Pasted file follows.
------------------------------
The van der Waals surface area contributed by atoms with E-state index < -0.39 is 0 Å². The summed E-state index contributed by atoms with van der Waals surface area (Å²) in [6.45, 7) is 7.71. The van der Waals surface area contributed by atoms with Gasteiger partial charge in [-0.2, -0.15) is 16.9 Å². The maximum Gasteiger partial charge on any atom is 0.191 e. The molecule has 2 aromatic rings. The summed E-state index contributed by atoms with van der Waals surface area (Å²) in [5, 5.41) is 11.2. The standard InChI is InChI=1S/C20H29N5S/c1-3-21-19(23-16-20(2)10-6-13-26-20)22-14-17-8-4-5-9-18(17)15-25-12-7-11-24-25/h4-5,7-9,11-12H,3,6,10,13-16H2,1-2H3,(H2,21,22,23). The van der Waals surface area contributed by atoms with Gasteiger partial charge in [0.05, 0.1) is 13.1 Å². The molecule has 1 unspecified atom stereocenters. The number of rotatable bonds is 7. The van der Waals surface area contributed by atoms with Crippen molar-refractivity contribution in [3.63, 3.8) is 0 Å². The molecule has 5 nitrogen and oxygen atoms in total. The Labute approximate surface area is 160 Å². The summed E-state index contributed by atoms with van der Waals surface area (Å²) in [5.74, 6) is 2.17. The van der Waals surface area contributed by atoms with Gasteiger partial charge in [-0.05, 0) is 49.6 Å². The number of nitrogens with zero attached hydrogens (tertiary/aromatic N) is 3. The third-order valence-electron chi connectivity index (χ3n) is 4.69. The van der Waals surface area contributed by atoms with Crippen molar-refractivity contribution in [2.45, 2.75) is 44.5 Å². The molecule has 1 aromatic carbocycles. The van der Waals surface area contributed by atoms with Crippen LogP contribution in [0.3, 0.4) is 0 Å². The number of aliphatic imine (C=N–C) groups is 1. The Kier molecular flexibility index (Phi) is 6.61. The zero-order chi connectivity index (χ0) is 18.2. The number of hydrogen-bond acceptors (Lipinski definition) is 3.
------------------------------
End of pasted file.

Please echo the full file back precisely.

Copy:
The van der Waals surface area contributed by atoms with E-state index < -0.39 is 0 Å². The summed E-state index contributed by atoms with van der Waals surface area (Å²) in [6.45, 7) is 7.71. The van der Waals surface area contributed by atoms with Gasteiger partial charge in [-0.2, -0.15) is 16.9 Å². The maximum Gasteiger partial charge on any atom is 0.191 e. The molecule has 2 aromatic rings. The summed E-state index contributed by atoms with van der Waals surface area (Å²) in [5, 5.41) is 11.2. The standard InChI is InChI=1S/C20H29N5S/c1-3-21-19(23-16-20(2)10-6-13-26-20)22-14-17-8-4-5-9-18(17)15-25-12-7-11-24-25/h4-5,7-9,11-12H,3,6,10,13-16H2,1-2H3,(H2,21,22,23). The van der Waals surface area contributed by atoms with Gasteiger partial charge in [0.05, 0.1) is 13.1 Å². The molecule has 1 unspecified atom stereocenters. The number of rotatable bonds is 7. The van der Waals surface area contributed by atoms with Crippen molar-refractivity contribution in [3.63, 3.8) is 0 Å². The molecule has 5 nitrogen and oxygen atoms in total. The Labute approximate surface area is 160 Å². The summed E-state index contributed by atoms with van der Waals surface area (Å²) in [5.74, 6) is 2.17. The van der Waals surface area contributed by atoms with Gasteiger partial charge in [-0.05, 0) is 49.6 Å². The number of nitrogens with zero attached hydrogens (tertiary/aromatic N) is 3. The third-order valence-electron chi connectivity index (χ3n) is 4.69. The van der Waals surface area contributed by atoms with Crippen molar-refractivity contribution in [2.45, 2.75) is 44.5 Å². The molecule has 1 aromatic carbocycles. The van der Waals surface area contributed by atoms with Crippen LogP contribution in [0.3, 0.4) is 0 Å². The number of aliphatic imine (C=N–C) groups is 1. The Kier molecular flexibility index (Phi) is 6.61. The zero-order chi connectivity index (χ0) is 18.2. The number of hydrogen-bond acceptors (Lipinski definition) is 3.